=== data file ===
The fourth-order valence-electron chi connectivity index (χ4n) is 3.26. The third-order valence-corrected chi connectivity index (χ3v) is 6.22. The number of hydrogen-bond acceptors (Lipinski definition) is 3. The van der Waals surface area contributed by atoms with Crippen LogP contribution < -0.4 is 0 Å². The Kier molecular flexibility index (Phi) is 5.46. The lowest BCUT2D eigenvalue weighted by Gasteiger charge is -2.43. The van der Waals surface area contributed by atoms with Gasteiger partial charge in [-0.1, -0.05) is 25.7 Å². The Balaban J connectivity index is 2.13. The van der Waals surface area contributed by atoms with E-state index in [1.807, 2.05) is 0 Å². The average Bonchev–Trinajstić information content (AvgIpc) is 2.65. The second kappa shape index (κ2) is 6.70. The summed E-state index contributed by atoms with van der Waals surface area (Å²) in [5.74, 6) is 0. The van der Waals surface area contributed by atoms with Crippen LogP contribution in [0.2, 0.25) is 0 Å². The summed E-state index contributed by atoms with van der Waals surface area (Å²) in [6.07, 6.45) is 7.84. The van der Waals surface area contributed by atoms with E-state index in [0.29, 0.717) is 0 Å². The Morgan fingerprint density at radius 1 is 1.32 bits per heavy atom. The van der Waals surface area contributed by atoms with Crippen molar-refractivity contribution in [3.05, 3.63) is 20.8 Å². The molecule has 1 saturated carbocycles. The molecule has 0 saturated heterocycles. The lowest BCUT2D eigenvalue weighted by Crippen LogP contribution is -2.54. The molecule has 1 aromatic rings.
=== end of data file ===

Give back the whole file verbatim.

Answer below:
The fourth-order valence-electron chi connectivity index (χ4n) is 3.26. The third-order valence-corrected chi connectivity index (χ3v) is 6.22. The number of hydrogen-bond acceptors (Lipinski definition) is 3. The van der Waals surface area contributed by atoms with Crippen LogP contribution < -0.4 is 0 Å². The Kier molecular flexibility index (Phi) is 5.46. The lowest BCUT2D eigenvalue weighted by Gasteiger charge is -2.43. The van der Waals surface area contributed by atoms with Gasteiger partial charge in [-0.1, -0.05) is 25.7 Å². The Balaban J connectivity index is 2.13. The van der Waals surface area contributed by atoms with E-state index in [1.807, 2.05) is 0 Å². The average Bonchev–Trinajstić information content (AvgIpc) is 2.65. The second kappa shape index (κ2) is 6.70. The summed E-state index contributed by atoms with van der Waals surface area (Å²) in [5.74, 6) is 0. The van der Waals surface area contributed by atoms with Crippen LogP contribution in [0.2, 0.25) is 0 Å². The summed E-state index contributed by atoms with van der Waals surface area (Å²) in [6.07, 6.45) is 7.84. The van der Waals surface area contributed by atoms with E-state index in [0.29, 0.717) is 0 Å². The Morgan fingerprint density at radius 1 is 1.32 bits per heavy atom. The van der Waals surface area contributed by atoms with Crippen molar-refractivity contribution in [3.05, 3.63) is 20.8 Å². The molecule has 1 saturated carbocycles. The molecule has 0 saturated heterocycles. The lowest BCUT2D eigenvalue weighted by Crippen LogP contribution is -2.54. The molecule has 1 aromatic rings.